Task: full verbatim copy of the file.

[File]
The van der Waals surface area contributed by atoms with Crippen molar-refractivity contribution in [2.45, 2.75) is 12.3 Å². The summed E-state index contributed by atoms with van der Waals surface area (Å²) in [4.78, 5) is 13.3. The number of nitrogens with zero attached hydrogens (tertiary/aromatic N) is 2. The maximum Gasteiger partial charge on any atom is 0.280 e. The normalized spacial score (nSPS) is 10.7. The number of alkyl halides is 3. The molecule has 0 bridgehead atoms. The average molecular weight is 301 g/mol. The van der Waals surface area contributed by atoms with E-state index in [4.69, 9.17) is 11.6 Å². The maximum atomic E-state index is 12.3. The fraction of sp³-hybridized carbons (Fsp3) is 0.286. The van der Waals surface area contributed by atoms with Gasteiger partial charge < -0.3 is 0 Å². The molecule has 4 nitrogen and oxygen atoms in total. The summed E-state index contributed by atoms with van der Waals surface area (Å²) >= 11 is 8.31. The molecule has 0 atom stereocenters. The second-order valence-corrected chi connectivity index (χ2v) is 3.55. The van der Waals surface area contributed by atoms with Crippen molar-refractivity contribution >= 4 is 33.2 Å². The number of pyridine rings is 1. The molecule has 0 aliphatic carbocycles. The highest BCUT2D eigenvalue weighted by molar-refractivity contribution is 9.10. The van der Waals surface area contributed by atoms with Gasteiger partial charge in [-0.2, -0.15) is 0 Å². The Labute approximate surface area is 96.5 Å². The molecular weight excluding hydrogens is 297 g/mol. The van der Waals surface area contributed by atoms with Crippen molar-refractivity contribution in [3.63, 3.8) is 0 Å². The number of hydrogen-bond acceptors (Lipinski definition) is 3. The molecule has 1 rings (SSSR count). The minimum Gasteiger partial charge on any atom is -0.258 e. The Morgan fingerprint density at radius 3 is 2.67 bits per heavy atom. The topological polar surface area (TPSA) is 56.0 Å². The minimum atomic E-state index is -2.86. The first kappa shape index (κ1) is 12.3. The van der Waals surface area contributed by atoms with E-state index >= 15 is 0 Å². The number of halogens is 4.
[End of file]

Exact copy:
The van der Waals surface area contributed by atoms with Crippen molar-refractivity contribution in [2.45, 2.75) is 12.3 Å². The summed E-state index contributed by atoms with van der Waals surface area (Å²) in [4.78, 5) is 13.3. The number of nitrogens with zero attached hydrogens (tertiary/aromatic N) is 2. The maximum Gasteiger partial charge on any atom is 0.280 e. The normalized spacial score (nSPS) is 10.7. The number of alkyl halides is 3. The molecule has 0 bridgehead atoms. The average molecular weight is 301 g/mol. The van der Waals surface area contributed by atoms with E-state index in [4.69, 9.17) is 11.6 Å². The maximum atomic E-state index is 12.3. The fraction of sp³-hybridized carbons (Fsp3) is 0.286. The van der Waals surface area contributed by atoms with Gasteiger partial charge < -0.3 is 0 Å². The molecule has 4 nitrogen and oxygen atoms in total. The summed E-state index contributed by atoms with van der Waals surface area (Å²) >= 11 is 8.31. The molecule has 0 atom stereocenters. The second-order valence-corrected chi connectivity index (χ2v) is 3.55. The van der Waals surface area contributed by atoms with Crippen molar-refractivity contribution >= 4 is 33.2 Å². The number of pyridine rings is 1. The molecule has 0 aliphatic carbocycles. The highest BCUT2D eigenvalue weighted by molar-refractivity contribution is 9.10. The van der Waals surface area contributed by atoms with Gasteiger partial charge in [-0.2, -0.15) is 0 Å². The Labute approximate surface area is 96.5 Å². The molecular weight excluding hydrogens is 297 g/mol. The van der Waals surface area contributed by atoms with Crippen molar-refractivity contribution in [3.63, 3.8) is 0 Å². The number of hydrogen-bond acceptors (Lipinski definition) is 3. The molecule has 1 rings (SSSR count). The minimum Gasteiger partial charge on any atom is -0.258 e. The Morgan fingerprint density at radius 3 is 2.67 bits per heavy atom. The topological polar surface area (TPSA) is 56.0 Å². The minimum atomic E-state index is -2.86. The first kappa shape index (κ1) is 12.3. The van der Waals surface area contributed by atoms with E-state index >= 15 is 0 Å². The number of halogens is 4.